The Eighties Matchbox B-line Disaster - The Royal

It’s a long way from a gothabilly rumble in Brighton to the stoner rock sands of the desert, and The Eighties Matchbox B-Line Disaster have gone the distance in champion style.

Richard Dyer

Date published: 6th Oct 2004


Album released 11th October 2004 - produced by Chris Goss on No Death / Universal:Island

It’s a long way from a gothabilly rumble in Brighton to the stoner rock sands of the desert, and The Eighties Matchbox B-Line Disaster have gone the distance in champion style. ‘The Royal Society’ was recorded over three months in California, initially in Sound City Studios in LA, birthplace of Nevermind. Then out into the Mohave Desert to Joshua Tree, where the ghost of Gram Parsons rubs a spiritual shoulder with the walking wounded of, relocated and recovering, city dopers, smokers, jokers and tokers.

‘The Royal Society’ is the sound of an exceptional band flexing newfound muscles, controlling the chaos, discovering a lyrical intensity and technical ability to match the passion of their music. They also found a spiritual adviser in Chris Goss, producer of the album, and cornerstone of Kyuss, Queens of The Stone Age and Masters of Reality, who says “Making ‘The Royal Society’ was a total gas, and very easy. Eighties Matchbox are now my favourite band in the whole world. Being in LA, we had many musicians visiting the studio; Josh Homme, Taylor Hawkins, Dave Grohl, Melissa Auf Der Maur, Twiggy Ramirez and Ian Astbury all passed through and were, without exception, blown away by the music we were creating.”

Blasting off with the epic single ‘Rise Of The Eagles’ “I wanna fly like an eagle, I wanna sing like Sinatra, I got a date with destruction, I wanna love like a mother”, the album is, in turns, a celebration, ‘When I Hear You Call My Name’, ‘The Dancing Girls’, a blast, ‘Migrate Migraine’, ‘The Fool’, ‘Mr Mental’, surreal, ‘I Could Be An Angle’ or just downright crazy, ‘Freud’s Black Muck’,“I get myself, I Sigmund Freud, I dig my teeth into the void.”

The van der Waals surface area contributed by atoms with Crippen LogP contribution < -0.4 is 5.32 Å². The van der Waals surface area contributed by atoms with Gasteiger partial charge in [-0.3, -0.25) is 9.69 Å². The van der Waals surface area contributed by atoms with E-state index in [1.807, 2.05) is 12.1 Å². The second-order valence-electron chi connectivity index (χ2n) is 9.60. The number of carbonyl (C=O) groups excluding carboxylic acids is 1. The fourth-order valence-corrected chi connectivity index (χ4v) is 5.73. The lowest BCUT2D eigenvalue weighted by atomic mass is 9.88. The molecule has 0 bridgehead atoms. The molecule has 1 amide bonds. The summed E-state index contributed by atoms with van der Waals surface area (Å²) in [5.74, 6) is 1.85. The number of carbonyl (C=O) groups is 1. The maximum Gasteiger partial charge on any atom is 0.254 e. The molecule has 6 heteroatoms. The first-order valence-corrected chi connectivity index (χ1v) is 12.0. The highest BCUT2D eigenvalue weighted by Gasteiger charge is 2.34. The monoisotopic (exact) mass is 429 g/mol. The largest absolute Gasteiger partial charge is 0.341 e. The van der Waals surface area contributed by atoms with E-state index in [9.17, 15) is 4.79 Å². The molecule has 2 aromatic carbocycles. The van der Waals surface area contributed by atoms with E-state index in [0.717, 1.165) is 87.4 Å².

On ‘I Rejection’, Guy McKnight stretches to deliver one of the best rock vocals ever recorded, shrieking “Give me your heart ‘cos I feel like the tin man”, a tad more poetic that “I wanna fuck your mother” but just as full of life’s essence.

They’ve become cinematic too, with ‘Puppy Dogs Snails’ and ‘Drunk On The Blood’ lurching into territory more akin to Tim Burton and David Lynch than any band. There’s even a rare pensive moment in ‘Temple Music’ “And now I’ve ripped out your heart dear, I gotta throw it away, butterflies in my stomach, they try to flutter away”

Dropping the curtain to the epic ‘The Way Of The Men Of The Stuff’, “Raise your hand and proudly say, I have the stuff, I am the way – no retreat, no surrender, this is war” you can hear the sound of five young men who mean more than business, and are intent on defying expectations as to what a rock band is capable of being.

A courageous mix of personal self-doubt, musical self-belief and touring self-abuse, The Eighties Matchbox B-Line Disaster have thrown themselves headlong at the difficult 2nd album here, and unlike most, totally pulled it off. More than a mere collection of songs, ‘The Royal Society’ delivers at every turn. For the most part, British rock is undeservedly underestimated and neglected around the world. But this Royal Society really deserves to be a national treasure